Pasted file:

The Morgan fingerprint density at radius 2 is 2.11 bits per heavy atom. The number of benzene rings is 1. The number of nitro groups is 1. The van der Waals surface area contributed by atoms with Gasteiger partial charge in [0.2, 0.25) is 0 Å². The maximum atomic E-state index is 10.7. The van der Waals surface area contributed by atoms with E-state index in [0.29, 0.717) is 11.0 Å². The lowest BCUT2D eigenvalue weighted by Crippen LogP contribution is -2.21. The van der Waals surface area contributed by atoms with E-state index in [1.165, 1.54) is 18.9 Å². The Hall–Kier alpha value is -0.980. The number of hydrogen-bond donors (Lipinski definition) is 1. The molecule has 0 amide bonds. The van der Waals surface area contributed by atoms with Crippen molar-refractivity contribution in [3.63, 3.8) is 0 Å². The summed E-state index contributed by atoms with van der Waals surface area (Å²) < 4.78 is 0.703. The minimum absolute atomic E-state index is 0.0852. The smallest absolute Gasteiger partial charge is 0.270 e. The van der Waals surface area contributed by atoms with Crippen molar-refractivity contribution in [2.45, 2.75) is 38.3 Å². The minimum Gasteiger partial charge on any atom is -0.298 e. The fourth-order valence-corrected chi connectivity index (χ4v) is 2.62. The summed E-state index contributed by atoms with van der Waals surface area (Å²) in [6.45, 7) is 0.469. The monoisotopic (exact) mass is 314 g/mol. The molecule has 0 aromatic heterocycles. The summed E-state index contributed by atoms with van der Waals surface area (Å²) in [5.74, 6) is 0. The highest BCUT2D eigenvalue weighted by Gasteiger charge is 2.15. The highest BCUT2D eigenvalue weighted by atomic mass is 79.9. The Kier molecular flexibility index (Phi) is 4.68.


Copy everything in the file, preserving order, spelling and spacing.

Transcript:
The Morgan fingerprint density at radius 2 is 2.11 bits per heavy atom. The number of benzene rings is 1. The number of nitro groups is 1. The van der Waals surface area contributed by atoms with Gasteiger partial charge in [0.2, 0.25) is 0 Å². The maximum atomic E-state index is 10.7. The van der Waals surface area contributed by atoms with E-state index in [0.29, 0.717) is 11.0 Å². The lowest BCUT2D eigenvalue weighted by Crippen LogP contribution is -2.21. The van der Waals surface area contributed by atoms with E-state index in [1.165, 1.54) is 18.9 Å². The Hall–Kier alpha value is -0.980. The number of hydrogen-bond donors (Lipinski definition) is 1. The molecule has 0 amide bonds. The van der Waals surface area contributed by atoms with Crippen molar-refractivity contribution in [3.63, 3.8) is 0 Å². The summed E-state index contributed by atoms with van der Waals surface area (Å²) < 4.78 is 0.703. The minimum absolute atomic E-state index is 0.0852. The smallest absolute Gasteiger partial charge is 0.270 e. The van der Waals surface area contributed by atoms with Crippen molar-refractivity contribution in [2.45, 2.75) is 38.3 Å². The minimum Gasteiger partial charge on any atom is -0.298 e. The fourth-order valence-corrected chi connectivity index (χ4v) is 2.62. The summed E-state index contributed by atoms with van der Waals surface area (Å²) in [6.45, 7) is 0.469. The monoisotopic (exact) mass is 314 g/mol. The molecule has 0 aromatic heterocycles. The summed E-state index contributed by atoms with van der Waals surface area (Å²) in [5.74, 6) is 0. The highest BCUT2D eigenvalue weighted by Gasteiger charge is 2.15. The highest BCUT2D eigenvalue weighted by atomic mass is 79.9. The Kier molecular flexibility index (Phi) is 4.68.